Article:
It’s been a busy day, and we’re all a little tired. So far there has not been a day without something new and interesting for us interns, and today was no different. After several days of studying in the classroom, we finally had a chance to experience the underwater environment. Today we visited Monkey Island, just outside Labuan Bajo, to begin our PADI Advanced Open Water training dives and take another step on our journey to become scientific divers.
During our first dive we practised Peak Performance Buoyancy with our instructor Sofia. This was a shallow dive, only 2-3 meters, but we had lots to think about. We practised adjusting out equipment to find neutral buoyancy and trim, and experienced how breathing can change our buoyancy. We will need to have good buoyancy control when we become underwater researchers, to avoid damaging the fragile coral reef ecosystem.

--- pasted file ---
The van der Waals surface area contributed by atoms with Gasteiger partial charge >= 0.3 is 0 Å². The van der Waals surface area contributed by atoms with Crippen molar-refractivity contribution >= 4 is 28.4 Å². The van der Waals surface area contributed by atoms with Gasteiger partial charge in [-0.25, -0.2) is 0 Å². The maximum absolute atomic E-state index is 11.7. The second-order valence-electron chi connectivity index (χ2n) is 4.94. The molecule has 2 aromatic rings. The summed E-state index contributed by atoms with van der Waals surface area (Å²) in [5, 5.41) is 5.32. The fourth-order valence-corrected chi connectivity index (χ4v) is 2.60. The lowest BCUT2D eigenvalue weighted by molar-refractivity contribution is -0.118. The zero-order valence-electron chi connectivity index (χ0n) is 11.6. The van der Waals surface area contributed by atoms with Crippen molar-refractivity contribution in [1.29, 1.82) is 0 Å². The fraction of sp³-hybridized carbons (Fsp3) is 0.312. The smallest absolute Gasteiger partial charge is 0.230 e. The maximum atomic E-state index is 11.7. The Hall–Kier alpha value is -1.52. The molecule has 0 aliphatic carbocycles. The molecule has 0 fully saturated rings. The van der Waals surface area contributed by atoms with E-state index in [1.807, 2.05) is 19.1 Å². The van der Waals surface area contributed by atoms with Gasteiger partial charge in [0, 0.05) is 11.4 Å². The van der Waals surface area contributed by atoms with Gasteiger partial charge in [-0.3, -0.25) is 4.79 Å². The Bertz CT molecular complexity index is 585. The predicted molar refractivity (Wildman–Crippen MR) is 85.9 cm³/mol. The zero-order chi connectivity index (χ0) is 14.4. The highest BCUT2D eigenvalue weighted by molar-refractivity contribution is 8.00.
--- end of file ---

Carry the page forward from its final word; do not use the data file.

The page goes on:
Our next dive focussed on underwater navigation, an important skill to help us avoid long surface swims back to the boat, avoid buddy separation, and ensure we can carry out our dive plans effectively. Today we completed two of the five training dives necessary for the PADI’s Advanced Open Water certification. We have more studying tonight, and we will continue with our dive training tomorrow.
As well as our first diving experience in Labuan Bajo today, today we were happy to join a beach cleaning event with the local community. We joined Trash Hero, an organisation that promotes awareness and action to reduce pollution, and 30 children from the local elementary schools. Marine trash can be a hazard to marine wildlife such as manta rays, and so it is important to keep our oceans clean and healthy. Working together with the local children was a great way to educate them from an early age to love and protect the environment.
Today we found two different activities that provide an important message for our life. As divers, we have a passion and a responsibility to care not only for the ocean but also for the land. Our activities on land can have a big effect on the health of our oceans.